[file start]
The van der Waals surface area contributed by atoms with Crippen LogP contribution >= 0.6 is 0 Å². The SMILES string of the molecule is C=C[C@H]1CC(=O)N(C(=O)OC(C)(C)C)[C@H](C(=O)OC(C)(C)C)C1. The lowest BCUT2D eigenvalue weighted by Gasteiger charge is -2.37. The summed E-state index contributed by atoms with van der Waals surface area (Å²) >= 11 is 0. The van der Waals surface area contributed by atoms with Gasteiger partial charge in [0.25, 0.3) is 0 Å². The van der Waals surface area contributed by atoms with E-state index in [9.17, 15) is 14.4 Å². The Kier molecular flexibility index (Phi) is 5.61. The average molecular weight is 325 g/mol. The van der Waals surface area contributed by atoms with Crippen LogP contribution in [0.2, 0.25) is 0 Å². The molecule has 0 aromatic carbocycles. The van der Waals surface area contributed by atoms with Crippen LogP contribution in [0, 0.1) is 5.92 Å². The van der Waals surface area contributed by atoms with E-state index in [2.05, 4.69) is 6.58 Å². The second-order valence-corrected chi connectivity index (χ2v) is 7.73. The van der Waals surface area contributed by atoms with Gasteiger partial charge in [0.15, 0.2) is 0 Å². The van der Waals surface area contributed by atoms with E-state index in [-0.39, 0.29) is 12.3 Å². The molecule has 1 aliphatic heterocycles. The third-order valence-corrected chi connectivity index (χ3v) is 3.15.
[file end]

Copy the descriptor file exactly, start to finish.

The van der Waals surface area contributed by atoms with Crippen LogP contribution >= 0.6 is 0 Å². The SMILES string of the molecule is C=C[C@H]1CC(=O)N(C(=O)OC(C)(C)C)[C@H](C(=O)OC(C)(C)C)C1. The lowest BCUT2D eigenvalue weighted by Gasteiger charge is -2.37. The summed E-state index contributed by atoms with van der Waals surface area (Å²) >= 11 is 0. The van der Waals surface area contributed by atoms with Gasteiger partial charge in [0.25, 0.3) is 0 Å². The van der Waals surface area contributed by atoms with E-state index in [9.17, 15) is 14.4 Å². The Kier molecular flexibility index (Phi) is 5.61. The average molecular weight is 325 g/mol. The van der Waals surface area contributed by atoms with Crippen LogP contribution in [0.2, 0.25) is 0 Å². The molecule has 0 aromatic carbocycles. The van der Waals surface area contributed by atoms with Crippen LogP contribution in [0, 0.1) is 5.92 Å². The van der Waals surface area contributed by atoms with E-state index in [2.05, 4.69) is 6.58 Å². The second-order valence-corrected chi connectivity index (χ2v) is 7.73. The van der Waals surface area contributed by atoms with Gasteiger partial charge in [0.15, 0.2) is 0 Å². The van der Waals surface area contributed by atoms with E-state index in [-0.39, 0.29) is 12.3 Å². The molecule has 1 aliphatic heterocycles. The third-order valence-corrected chi connectivity index (χ3v) is 3.15.